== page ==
- We will treat you as an individual and your case as unique.
- We will remember that, to you, a visa interview may be a new or intimidating experience and that you may be nervous.
- We will use the limited time available for the interview to get as full a picture as possible of your travel plans and intentions.
- We will use our available resources to fairly assist all applicants to get appointments to allow travel in time for business, study, and other important obligations.
- We will post detailed and accurate information on visa requirements and application procedures on every Embassy and Consulate website.
- We will provide information on non-immigrant appointment waiting times at every Embassy and Consulate posted on http://travel.state.gov.
- We will explain the reason for any visa denial to you.
Furthermore, if you are a:
- Student, we will make every effort to ensure that you get an appointment and, if qualified, a visa in time to start classes.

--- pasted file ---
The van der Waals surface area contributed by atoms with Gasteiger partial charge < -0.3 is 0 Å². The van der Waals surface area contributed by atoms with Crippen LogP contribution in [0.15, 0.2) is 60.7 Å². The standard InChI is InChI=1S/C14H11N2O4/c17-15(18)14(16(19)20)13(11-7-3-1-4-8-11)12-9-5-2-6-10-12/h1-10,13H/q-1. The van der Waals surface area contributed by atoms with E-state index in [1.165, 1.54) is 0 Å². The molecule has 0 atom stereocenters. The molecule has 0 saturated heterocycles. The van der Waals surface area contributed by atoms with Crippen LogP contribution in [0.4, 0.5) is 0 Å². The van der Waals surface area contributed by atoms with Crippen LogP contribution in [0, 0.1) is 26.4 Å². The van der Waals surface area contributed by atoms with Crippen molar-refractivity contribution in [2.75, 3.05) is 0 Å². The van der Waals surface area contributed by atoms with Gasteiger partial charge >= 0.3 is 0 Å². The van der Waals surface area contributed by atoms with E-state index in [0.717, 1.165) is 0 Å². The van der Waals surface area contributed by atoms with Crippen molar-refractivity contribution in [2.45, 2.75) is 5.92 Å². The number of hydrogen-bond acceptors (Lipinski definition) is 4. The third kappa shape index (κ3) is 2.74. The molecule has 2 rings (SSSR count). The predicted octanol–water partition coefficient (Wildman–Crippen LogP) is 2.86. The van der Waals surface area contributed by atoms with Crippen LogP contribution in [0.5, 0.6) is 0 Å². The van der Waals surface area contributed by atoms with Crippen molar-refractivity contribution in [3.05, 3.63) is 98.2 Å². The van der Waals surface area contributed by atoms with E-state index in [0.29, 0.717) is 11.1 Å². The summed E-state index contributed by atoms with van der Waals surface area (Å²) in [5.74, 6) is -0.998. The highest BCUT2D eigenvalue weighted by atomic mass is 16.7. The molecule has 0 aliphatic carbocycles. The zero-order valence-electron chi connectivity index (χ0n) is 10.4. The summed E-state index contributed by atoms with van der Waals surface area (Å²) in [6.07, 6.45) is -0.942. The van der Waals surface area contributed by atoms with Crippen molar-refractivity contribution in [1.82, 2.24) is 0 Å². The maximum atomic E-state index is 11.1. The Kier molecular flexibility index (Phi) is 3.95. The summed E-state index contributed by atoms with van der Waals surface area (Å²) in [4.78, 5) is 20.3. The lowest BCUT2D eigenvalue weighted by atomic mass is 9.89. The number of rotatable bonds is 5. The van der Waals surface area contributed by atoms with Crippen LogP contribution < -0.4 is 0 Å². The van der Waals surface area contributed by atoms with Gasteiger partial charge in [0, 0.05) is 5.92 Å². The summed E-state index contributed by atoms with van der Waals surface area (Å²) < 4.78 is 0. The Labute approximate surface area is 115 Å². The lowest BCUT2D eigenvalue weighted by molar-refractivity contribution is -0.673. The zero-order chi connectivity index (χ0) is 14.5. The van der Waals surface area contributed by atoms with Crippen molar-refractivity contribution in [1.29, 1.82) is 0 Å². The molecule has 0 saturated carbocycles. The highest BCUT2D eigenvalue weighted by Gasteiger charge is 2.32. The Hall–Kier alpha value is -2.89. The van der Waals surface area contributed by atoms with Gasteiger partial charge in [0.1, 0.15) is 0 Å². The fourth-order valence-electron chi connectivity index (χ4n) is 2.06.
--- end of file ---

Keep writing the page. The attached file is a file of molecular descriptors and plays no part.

- Medical and humanitarian emergency traveler, we will expedite processing for those dealing with life threatening emergencies.
- Business traveler, we will establish appropriate mechanisms to facilitate business travel and expedite cases of particular concern to American business.
At the same time, we expect you, the visa applicant, to:
- Plan your travel and visa application as far in advance as possible.
- Complete your application fully and accurately.
- Be forthcoming about your purpose and plans.
- Prepare for your interview by being able to clearly and concisely describe your intentions.